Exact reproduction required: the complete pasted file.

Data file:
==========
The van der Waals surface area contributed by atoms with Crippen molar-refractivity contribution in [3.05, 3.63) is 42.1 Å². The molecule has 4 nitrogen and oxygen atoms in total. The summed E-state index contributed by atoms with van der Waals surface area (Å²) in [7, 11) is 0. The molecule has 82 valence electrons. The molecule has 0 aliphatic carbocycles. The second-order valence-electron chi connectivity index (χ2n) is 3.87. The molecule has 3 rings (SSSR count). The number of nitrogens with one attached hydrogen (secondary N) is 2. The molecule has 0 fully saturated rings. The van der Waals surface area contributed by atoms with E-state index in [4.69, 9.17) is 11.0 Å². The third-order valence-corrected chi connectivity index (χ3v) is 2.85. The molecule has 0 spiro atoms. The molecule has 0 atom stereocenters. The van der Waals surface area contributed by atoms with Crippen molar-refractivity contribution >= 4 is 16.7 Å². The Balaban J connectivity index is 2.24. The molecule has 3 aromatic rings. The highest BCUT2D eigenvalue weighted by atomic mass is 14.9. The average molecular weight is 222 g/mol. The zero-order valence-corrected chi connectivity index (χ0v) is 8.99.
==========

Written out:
The van der Waals surface area contributed by atoms with Crippen molar-refractivity contribution in [3.05, 3.63) is 42.1 Å². The molecule has 4 nitrogen and oxygen atoms in total. The summed E-state index contributed by atoms with van der Waals surface area (Å²) in [7, 11) is 0. The molecule has 82 valence electrons. The molecule has 0 aliphatic carbocycles. The second-order valence-electron chi connectivity index (χ2n) is 3.87. The molecule has 3 rings (SSSR count). The number of nitrogens with one attached hydrogen (secondary N) is 2. The molecule has 0 fully saturated rings. The van der Waals surface area contributed by atoms with E-state index in [4.69, 9.17) is 11.0 Å². The third-order valence-corrected chi connectivity index (χ3v) is 2.85. The molecule has 0 spiro atoms. The molecule has 0 atom stereocenters. The van der Waals surface area contributed by atoms with Crippen molar-refractivity contribution >= 4 is 16.7 Å². The Balaban J connectivity index is 2.24. The molecule has 3 aromatic rings. The highest BCUT2D eigenvalue weighted by atomic mass is 14.9. The average molecular weight is 222 g/mol. The zero-order valence-corrected chi connectivity index (χ0v) is 8.99.